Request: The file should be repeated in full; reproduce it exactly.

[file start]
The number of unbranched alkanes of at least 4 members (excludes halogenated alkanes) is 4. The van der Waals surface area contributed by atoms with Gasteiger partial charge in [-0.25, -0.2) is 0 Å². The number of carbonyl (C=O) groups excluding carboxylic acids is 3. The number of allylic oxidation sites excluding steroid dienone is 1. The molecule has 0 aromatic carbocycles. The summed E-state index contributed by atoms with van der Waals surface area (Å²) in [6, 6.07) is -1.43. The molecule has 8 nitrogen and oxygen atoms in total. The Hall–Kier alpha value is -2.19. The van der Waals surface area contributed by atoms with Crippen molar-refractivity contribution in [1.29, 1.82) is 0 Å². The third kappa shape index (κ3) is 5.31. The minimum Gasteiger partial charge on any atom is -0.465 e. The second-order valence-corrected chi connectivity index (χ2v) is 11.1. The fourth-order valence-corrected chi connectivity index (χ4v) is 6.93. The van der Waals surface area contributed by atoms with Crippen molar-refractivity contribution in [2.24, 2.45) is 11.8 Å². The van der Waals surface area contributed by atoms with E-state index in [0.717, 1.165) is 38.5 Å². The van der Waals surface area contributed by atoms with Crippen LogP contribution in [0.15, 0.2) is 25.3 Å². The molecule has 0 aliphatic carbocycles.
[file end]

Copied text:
The number of unbranched alkanes of at least 4 members (excludes halogenated alkanes) is 4. The van der Waals surface area contributed by atoms with Gasteiger partial charge in [-0.25, -0.2) is 0 Å². The number of carbonyl (C=O) groups excluding carboxylic acids is 3. The number of allylic oxidation sites excluding steroid dienone is 1. The molecule has 0 aromatic carbocycles. The summed E-state index contributed by atoms with van der Waals surface area (Å²) in [6, 6.07) is -1.43. The molecule has 8 nitrogen and oxygen atoms in total. The Hall–Kier alpha value is -2.19. The van der Waals surface area contributed by atoms with Crippen molar-refractivity contribution in [1.29, 1.82) is 0 Å². The third kappa shape index (κ3) is 5.31. The minimum Gasteiger partial charge on any atom is -0.465 e. The second-order valence-corrected chi connectivity index (χ2v) is 11.1. The fourth-order valence-corrected chi connectivity index (χ4v) is 6.93. The van der Waals surface area contributed by atoms with Crippen molar-refractivity contribution in [2.24, 2.45) is 11.8 Å². The van der Waals surface area contributed by atoms with E-state index in [0.717, 1.165) is 38.5 Å². The van der Waals surface area contributed by atoms with Crippen LogP contribution in [0.15, 0.2) is 25.3 Å². The molecule has 0 aliphatic carbocycles.